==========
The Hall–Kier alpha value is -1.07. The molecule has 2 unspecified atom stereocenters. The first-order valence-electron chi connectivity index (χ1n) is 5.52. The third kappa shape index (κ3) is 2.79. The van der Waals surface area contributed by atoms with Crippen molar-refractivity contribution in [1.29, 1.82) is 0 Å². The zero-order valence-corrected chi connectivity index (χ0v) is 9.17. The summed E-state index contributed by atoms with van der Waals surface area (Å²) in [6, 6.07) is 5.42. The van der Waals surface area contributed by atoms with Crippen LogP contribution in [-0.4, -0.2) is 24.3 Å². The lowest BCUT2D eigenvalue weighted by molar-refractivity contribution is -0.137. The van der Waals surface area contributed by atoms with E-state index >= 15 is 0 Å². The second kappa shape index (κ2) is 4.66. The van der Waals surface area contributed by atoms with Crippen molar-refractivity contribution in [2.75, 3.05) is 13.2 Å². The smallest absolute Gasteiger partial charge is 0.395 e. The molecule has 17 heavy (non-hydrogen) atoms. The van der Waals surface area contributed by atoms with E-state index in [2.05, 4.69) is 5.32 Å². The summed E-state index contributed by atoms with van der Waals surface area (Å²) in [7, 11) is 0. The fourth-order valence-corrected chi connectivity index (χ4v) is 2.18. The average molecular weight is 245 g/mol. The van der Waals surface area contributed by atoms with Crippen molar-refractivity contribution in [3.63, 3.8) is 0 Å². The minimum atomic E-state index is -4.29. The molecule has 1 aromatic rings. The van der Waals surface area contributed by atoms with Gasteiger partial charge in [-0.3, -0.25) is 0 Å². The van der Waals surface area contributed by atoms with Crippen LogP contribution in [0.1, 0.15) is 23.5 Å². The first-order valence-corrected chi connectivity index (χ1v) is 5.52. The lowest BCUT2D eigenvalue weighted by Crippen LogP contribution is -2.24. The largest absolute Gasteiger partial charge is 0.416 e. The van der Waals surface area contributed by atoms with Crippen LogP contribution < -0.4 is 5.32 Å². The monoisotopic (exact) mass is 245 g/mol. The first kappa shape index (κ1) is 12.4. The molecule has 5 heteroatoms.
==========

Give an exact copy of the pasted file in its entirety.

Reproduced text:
The Hall–Kier alpha value is -1.07. The molecule has 2 unspecified atom stereocenters. The first-order valence-electron chi connectivity index (χ1n) is 5.52. The third kappa shape index (κ3) is 2.79. The van der Waals surface area contributed by atoms with Crippen molar-refractivity contribution in [1.29, 1.82) is 0 Å². The zero-order valence-corrected chi connectivity index (χ0v) is 9.17. The summed E-state index contributed by atoms with van der Waals surface area (Å²) in [6, 6.07) is 5.42. The van der Waals surface area contributed by atoms with Crippen LogP contribution in [-0.4, -0.2) is 24.3 Å². The lowest BCUT2D eigenvalue weighted by molar-refractivity contribution is -0.137. The van der Waals surface area contributed by atoms with E-state index >= 15 is 0 Å². The second kappa shape index (κ2) is 4.66. The van der Waals surface area contributed by atoms with Crippen molar-refractivity contribution in [2.75, 3.05) is 13.2 Å². The smallest absolute Gasteiger partial charge is 0.395 e. The molecule has 17 heavy (non-hydrogen) atoms. The van der Waals surface area contributed by atoms with E-state index in [2.05, 4.69) is 5.32 Å². The summed E-state index contributed by atoms with van der Waals surface area (Å²) in [7, 11) is 0. The fourth-order valence-corrected chi connectivity index (χ4v) is 2.18. The average molecular weight is 245 g/mol. The van der Waals surface area contributed by atoms with Crippen molar-refractivity contribution in [3.63, 3.8) is 0 Å². The minimum atomic E-state index is -4.29. The molecule has 1 aromatic rings. The van der Waals surface area contributed by atoms with Gasteiger partial charge in [-0.3, -0.25) is 0 Å². The van der Waals surface area contributed by atoms with Crippen LogP contribution in [0.1, 0.15) is 23.5 Å². The first-order valence-corrected chi connectivity index (χ1v) is 5.52. The lowest BCUT2D eigenvalue weighted by Crippen LogP contribution is -2.24. The largest absolute Gasteiger partial charge is 0.416 e. The van der Waals surface area contributed by atoms with Crippen LogP contribution < -0.4 is 5.32 Å². The monoisotopic (exact) mass is 245 g/mol. The first kappa shape index (κ1) is 12.4. The molecule has 5 heteroatoms.